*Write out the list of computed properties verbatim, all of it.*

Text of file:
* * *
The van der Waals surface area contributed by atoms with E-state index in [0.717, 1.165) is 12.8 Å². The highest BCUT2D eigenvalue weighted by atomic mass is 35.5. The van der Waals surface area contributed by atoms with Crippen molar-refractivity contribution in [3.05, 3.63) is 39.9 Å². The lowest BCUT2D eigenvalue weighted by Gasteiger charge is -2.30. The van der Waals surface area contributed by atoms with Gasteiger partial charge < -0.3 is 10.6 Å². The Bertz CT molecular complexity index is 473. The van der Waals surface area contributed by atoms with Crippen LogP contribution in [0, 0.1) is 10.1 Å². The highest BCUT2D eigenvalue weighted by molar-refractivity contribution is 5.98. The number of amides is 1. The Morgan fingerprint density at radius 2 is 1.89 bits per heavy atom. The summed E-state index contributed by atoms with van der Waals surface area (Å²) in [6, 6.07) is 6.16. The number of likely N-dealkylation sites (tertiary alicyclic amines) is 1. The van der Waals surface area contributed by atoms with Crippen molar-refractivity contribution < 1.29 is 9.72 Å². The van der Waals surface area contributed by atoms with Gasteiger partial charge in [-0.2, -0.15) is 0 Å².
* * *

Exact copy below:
The van der Waals surface area contributed by atoms with E-state index in [0.717, 1.165) is 12.8 Å². The highest BCUT2D eigenvalue weighted by atomic mass is 35.5. The van der Waals surface area contributed by atoms with Crippen molar-refractivity contribution in [3.05, 3.63) is 39.9 Å². The lowest BCUT2D eigenvalue weighted by Gasteiger charge is -2.30. The van der Waals surface area contributed by atoms with Gasteiger partial charge < -0.3 is 10.6 Å². The Bertz CT molecular complexity index is 473. The van der Waals surface area contributed by atoms with Crippen LogP contribution in [0, 0.1) is 10.1 Å². The highest BCUT2D eigenvalue weighted by molar-refractivity contribution is 5.98. The number of amides is 1. The Morgan fingerprint density at radius 2 is 1.89 bits per heavy atom. The summed E-state index contributed by atoms with van der Waals surface area (Å²) in [6, 6.07) is 6.16. The number of likely N-dealkylation sites (tertiary alicyclic amines) is 1. The van der Waals surface area contributed by atoms with Crippen molar-refractivity contribution < 1.29 is 9.72 Å². The van der Waals surface area contributed by atoms with Gasteiger partial charge in [-0.2, -0.15) is 0 Å².